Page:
Harold Budd is less famous, but I find him fascinating. This interview from 2017 offers some perspective on the unique and fascinating mix of experiences that brought him to The Thing He Does.

Harold Budd, 2014
Budd is a man of interesting contradictions. He freely admits that he is not a good piano player, capable of only playing in the distinctive style of his pieces. He has also said that he hates pianos, and thinks they're ugly and aesthetically offensive. When he got rid of one one in his house, he said every morning he would have his tea, look over at where it had been and think "thank god that goddamn piano isn't there". And yet, he has created more than a dozen albums of what can best be described as beautiful piano music.

For a pianist who makes ambient music, Budd originally wanted to be the world's greatest jazz drummer, and spent some of his youth playing drums with the legendary Albert Ayler while in the Army.

Unlike Eno, Budd comes from a serious compositional background, but says he doesn't listen to music, and doesn't like composing. He has no instruments in his house, because he never gets the urge to play music. He draws his inspiration from visual art. He comes up with the titles of pieces first, and writes the music later.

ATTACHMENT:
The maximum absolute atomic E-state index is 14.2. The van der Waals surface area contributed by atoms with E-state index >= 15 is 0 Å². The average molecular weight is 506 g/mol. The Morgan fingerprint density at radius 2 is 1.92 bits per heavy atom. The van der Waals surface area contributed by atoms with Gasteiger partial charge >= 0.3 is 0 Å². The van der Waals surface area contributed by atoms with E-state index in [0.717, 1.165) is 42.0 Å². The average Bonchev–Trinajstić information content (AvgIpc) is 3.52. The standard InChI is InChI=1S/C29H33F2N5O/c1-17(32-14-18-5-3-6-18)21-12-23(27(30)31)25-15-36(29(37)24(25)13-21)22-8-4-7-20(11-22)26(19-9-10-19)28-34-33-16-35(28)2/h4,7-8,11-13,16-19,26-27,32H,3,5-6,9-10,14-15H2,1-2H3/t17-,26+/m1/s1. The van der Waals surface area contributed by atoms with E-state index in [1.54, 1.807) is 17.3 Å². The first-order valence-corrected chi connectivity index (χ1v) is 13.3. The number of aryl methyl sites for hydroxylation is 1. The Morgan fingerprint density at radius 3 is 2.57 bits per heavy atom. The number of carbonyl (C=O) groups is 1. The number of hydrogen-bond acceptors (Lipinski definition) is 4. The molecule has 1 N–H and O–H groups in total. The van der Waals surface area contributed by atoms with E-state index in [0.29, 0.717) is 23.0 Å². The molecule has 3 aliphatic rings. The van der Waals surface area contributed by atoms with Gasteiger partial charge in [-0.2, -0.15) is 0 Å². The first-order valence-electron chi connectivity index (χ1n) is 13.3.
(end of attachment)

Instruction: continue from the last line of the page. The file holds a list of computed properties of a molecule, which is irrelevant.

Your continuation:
In 2004, Budd said he was retiring (to my great disappointment). But a year later, he started a streak of writing, recording, and releasing albums that saw him put out more work in his "retirement" than he had before he retired! Not only that, but I find his recent releases superior to most of the records he put out in his early days.

In addition to his work with Brian Eno, Harold Budd has collaborated with Robin Guthrie (of Cocteau Twins), Cocteau Twins themselves, Andy Partridge (of XTC), Clive Wright (of The Avengers), and John Foxx, among other musicians.

Budd is now 82. His last released album was 2014's lovely "Jane 12-21", following "Jane 1-11" in 2013. Supposedly there's a third in the series coming. I am looking forward to it.

"The Pearl" is my favorite record of all time, and Harold Budd is my favorite musician. I have made my own ambient music, frequently (too) derivative of my influences. While I still write pop songs with blocky and clear structure, big choruses, and vocals, I hope to eventually be skilled enough to create the kind of suggestive beauty that "The Pearl" seems to effortlessly provide.

As I approach 50, it seems easier to see myself making beautiful, quiet, instrumental works like this than continuing to craft club-ready rock anthems or dark alternative concept albums.